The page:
Mind the gap

Marilyn and Jim Powers and their grandson were part of an innovative program to reduce carnivore-livestock conflicts in Antelope Basin, on the Beaverhead–Deer Lodge National Forest. Photo by People and Carnivores.

It's hard to forget the sight of large animal vertebrae poking out of piles of decomposing organic matter—piles that towered over us as we sheepishly walked along the dirt paths of the large mammal composting facility. Believe it or not, this operation was a highlight of our site visit to the Blackfoot Valley in Montana, and an integral part of our program to protect ecologically significant lands in the more rural parts of our funding region.

Ranchers in the Blackfoot Valley have significantly reduced grizzly bear–livestock conflicts by creating a community carcass composting program.

A few years earlier, when we decided to narrow the number of places where we would invest, we asked conservation biologists to help us understand where our foundation could make a meaningful difference. They pointed to a swath of land in Montana and Idaho that sat between two large protected areas: Yellowstone to the east and the Salmon-Selway Ecosystem to the west. This was an important migratory corridor for growing populations of wildlife traveling between the protected areas, but it was largely overlooked by conservation groups and foundations because it was predominantly privately owned land.

A map of the vast High Divide region, a critical migratory corridor for wildlife composed of predominantly privately owned land.

We decided to invest in this area—which soon became known as the High Divide—because we saw the opportunity to fill a gap in a larger body of work. We supported collaborative efforts between ranchers who had raised cattle on the land for generations, and conservationists who wanted to see healthy populations of wildlife (including grizzly bears) travel safely across these private lands. The compost facility was one element of a multi-faceted strategy to reduce conflicts between ranchers and wildlife. Our early investments helped put this area on the map, protecting it in a way that respects the different ways people and animals use the land. It also called attention to a place that was not a priority for others, and helped attract more investment and supporters, public and private. We are proud to say that this project now serves as a model of community collaboration.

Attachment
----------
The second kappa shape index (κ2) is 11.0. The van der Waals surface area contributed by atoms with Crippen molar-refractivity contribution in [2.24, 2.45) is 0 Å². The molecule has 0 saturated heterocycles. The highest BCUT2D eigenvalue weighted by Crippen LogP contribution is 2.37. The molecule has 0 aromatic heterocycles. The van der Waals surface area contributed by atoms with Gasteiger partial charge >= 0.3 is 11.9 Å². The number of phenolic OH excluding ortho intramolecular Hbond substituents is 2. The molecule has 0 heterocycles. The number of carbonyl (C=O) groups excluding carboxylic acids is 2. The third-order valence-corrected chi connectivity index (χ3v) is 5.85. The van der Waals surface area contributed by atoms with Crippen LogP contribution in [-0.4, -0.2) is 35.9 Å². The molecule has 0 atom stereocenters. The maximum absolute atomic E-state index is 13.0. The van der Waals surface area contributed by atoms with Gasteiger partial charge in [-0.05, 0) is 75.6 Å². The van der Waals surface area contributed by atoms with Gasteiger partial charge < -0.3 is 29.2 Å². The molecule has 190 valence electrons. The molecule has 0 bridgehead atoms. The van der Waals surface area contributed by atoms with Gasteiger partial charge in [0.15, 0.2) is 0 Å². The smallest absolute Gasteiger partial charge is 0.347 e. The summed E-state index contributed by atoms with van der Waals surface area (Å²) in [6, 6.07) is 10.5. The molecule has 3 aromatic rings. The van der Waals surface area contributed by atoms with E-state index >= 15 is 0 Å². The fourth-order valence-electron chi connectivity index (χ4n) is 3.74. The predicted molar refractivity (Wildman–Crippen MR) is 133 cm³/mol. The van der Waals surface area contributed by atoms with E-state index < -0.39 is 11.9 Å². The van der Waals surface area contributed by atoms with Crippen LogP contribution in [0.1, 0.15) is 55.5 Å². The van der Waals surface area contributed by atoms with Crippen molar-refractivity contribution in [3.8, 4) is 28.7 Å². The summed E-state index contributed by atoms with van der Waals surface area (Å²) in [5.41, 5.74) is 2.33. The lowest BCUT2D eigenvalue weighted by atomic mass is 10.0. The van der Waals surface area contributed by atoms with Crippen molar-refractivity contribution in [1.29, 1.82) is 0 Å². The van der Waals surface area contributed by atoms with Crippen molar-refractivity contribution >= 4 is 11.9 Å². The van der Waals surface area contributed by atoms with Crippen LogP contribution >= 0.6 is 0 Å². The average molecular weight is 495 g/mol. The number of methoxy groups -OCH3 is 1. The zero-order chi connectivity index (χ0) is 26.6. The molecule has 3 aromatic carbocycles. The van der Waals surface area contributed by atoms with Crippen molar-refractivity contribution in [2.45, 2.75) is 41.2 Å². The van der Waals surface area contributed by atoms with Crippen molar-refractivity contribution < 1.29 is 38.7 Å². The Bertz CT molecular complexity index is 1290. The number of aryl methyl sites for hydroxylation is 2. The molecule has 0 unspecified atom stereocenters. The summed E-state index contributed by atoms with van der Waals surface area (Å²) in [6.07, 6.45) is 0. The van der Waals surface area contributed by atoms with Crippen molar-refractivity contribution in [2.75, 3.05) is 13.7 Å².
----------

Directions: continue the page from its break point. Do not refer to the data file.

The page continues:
The successful reintroduction of large carnivores to western landscapes depends upon stakeholders who are committed to finding solutions that work for everyone.

From our foundation's earliest days, our trustees looked for things that were missing. For our place-based program, this meant working in places like the High Divide, where our involvement could bolster important work that was being overlooked. But these weren't the only gaps we sought to fill.

Paul and Sherry's background in the business world instilled in us the importance of giving people the tools and support they needed to really make a difference. Some groups desperately needed help with communications and marketing, others needed coaching and leadership development, and still others needed economic analyses or scientific assessments.

Our commitment to building the capacity of organizations in our region meant that we filled a lot of gaps and gave people the ability to make better use of their time, energy, and resources.